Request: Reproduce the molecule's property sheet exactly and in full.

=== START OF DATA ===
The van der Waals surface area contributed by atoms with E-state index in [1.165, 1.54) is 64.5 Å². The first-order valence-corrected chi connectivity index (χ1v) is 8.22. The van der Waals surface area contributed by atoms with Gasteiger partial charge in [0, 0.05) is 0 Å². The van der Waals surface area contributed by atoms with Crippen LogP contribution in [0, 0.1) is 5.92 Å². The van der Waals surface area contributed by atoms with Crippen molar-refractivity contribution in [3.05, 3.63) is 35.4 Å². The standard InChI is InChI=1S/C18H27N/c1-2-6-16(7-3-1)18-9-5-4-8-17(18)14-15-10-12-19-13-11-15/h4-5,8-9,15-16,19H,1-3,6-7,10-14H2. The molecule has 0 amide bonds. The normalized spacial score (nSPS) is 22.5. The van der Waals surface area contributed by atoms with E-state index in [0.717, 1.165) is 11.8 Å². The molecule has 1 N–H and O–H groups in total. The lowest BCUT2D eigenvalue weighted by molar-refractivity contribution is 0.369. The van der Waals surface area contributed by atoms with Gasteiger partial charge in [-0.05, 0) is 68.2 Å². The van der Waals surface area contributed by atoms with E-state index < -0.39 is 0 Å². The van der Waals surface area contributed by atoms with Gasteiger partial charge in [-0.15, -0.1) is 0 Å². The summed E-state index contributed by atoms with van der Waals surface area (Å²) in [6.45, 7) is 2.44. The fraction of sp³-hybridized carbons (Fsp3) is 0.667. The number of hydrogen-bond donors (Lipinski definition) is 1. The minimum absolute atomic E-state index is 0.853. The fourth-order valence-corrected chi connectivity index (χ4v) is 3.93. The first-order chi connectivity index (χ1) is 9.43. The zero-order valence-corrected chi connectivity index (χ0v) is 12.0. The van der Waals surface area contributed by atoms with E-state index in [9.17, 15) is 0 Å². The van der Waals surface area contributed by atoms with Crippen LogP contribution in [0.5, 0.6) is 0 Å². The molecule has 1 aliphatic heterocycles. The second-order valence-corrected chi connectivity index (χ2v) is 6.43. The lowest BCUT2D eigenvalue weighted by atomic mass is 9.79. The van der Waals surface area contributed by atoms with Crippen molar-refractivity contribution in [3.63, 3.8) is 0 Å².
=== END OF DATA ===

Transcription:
The van der Waals surface area contributed by atoms with E-state index in [1.165, 1.54) is 64.5 Å². The first-order valence-corrected chi connectivity index (χ1v) is 8.22. The van der Waals surface area contributed by atoms with Gasteiger partial charge in [0, 0.05) is 0 Å². The van der Waals surface area contributed by atoms with Crippen LogP contribution in [0, 0.1) is 5.92 Å². The van der Waals surface area contributed by atoms with Crippen molar-refractivity contribution in [3.05, 3.63) is 35.4 Å². The standard InChI is InChI=1S/C18H27N/c1-2-6-16(7-3-1)18-9-5-4-8-17(18)14-15-10-12-19-13-11-15/h4-5,8-9,15-16,19H,1-3,6-7,10-14H2. The molecule has 0 amide bonds. The normalized spacial score (nSPS) is 22.5. The van der Waals surface area contributed by atoms with E-state index in [0.717, 1.165) is 11.8 Å². The molecule has 1 N–H and O–H groups in total. The lowest BCUT2D eigenvalue weighted by molar-refractivity contribution is 0.369. The van der Waals surface area contributed by atoms with Gasteiger partial charge in [-0.05, 0) is 68.2 Å². The van der Waals surface area contributed by atoms with E-state index < -0.39 is 0 Å². The van der Waals surface area contributed by atoms with Gasteiger partial charge in [-0.15, -0.1) is 0 Å². The summed E-state index contributed by atoms with van der Waals surface area (Å²) in [6.45, 7) is 2.44. The fraction of sp³-hybridized carbons (Fsp3) is 0.667. The number of hydrogen-bond donors (Lipinski definition) is 1. The minimum absolute atomic E-state index is 0.853. The fourth-order valence-corrected chi connectivity index (χ4v) is 3.93. The first-order chi connectivity index (χ1) is 9.43. The zero-order valence-corrected chi connectivity index (χ0v) is 12.0. The van der Waals surface area contributed by atoms with E-state index in [9.17, 15) is 0 Å². The van der Waals surface area contributed by atoms with Crippen LogP contribution in [0.5, 0.6) is 0 Å². The molecule has 1 aliphatic heterocycles. The second-order valence-corrected chi connectivity index (χ2v) is 6.43. The lowest BCUT2D eigenvalue weighted by atomic mass is 9.79. The van der Waals surface area contributed by atoms with Crippen molar-refractivity contribution in [3.63, 3.8) is 0 Å².